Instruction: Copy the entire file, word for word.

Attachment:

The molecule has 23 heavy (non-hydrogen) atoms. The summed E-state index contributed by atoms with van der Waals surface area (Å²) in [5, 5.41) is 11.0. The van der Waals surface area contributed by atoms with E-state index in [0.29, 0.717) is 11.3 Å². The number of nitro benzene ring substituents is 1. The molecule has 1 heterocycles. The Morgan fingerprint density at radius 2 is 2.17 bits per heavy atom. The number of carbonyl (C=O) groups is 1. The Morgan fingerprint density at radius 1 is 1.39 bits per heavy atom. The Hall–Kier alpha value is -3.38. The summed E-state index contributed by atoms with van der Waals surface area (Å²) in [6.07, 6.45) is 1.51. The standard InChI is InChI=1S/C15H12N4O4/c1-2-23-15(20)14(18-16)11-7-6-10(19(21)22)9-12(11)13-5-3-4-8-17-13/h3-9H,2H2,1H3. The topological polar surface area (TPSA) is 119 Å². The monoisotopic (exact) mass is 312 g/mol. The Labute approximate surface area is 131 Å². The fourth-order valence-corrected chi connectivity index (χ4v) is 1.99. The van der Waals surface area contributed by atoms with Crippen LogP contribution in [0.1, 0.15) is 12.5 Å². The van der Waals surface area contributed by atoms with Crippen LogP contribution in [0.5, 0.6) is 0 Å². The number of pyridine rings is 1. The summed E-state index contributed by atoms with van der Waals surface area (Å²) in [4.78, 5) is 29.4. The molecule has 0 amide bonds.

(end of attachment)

The molecule has 23 heavy (non-hydrogen) atoms. The summed E-state index contributed by atoms with van der Waals surface area (Å²) in [5, 5.41) is 11.0. The van der Waals surface area contributed by atoms with E-state index in [0.29, 0.717) is 11.3 Å². The number of nitro benzene ring substituents is 1. The molecule has 1 heterocycles. The Morgan fingerprint density at radius 2 is 2.17 bits per heavy atom. The number of carbonyl (C=O) groups is 1. The Morgan fingerprint density at radius 1 is 1.39 bits per heavy atom. The Hall–Kier alpha value is -3.38. The summed E-state index contributed by atoms with van der Waals surface area (Å²) in [6.07, 6.45) is 1.51. The standard InChI is InChI=1S/C15H12N4O4/c1-2-23-15(20)14(18-16)11-7-6-10(19(21)22)9-12(11)13-5-3-4-8-17-13/h3-9H,2H2,1H3. The topological polar surface area (TPSA) is 119 Å². The monoisotopic (exact) mass is 312 g/mol. The Labute approximate surface area is 131 Å². The fourth-order valence-corrected chi connectivity index (χ4v) is 1.99. The van der Waals surface area contributed by atoms with Crippen LogP contribution in [0.1, 0.15) is 12.5 Å². The van der Waals surface area contributed by atoms with Crippen LogP contribution in [0.5, 0.6) is 0 Å². The number of pyridine rings is 1. The summed E-state index contributed by atoms with van der Waals surface area (Å²) in [4.78, 5) is 29.4. The molecule has 0 amide bonds.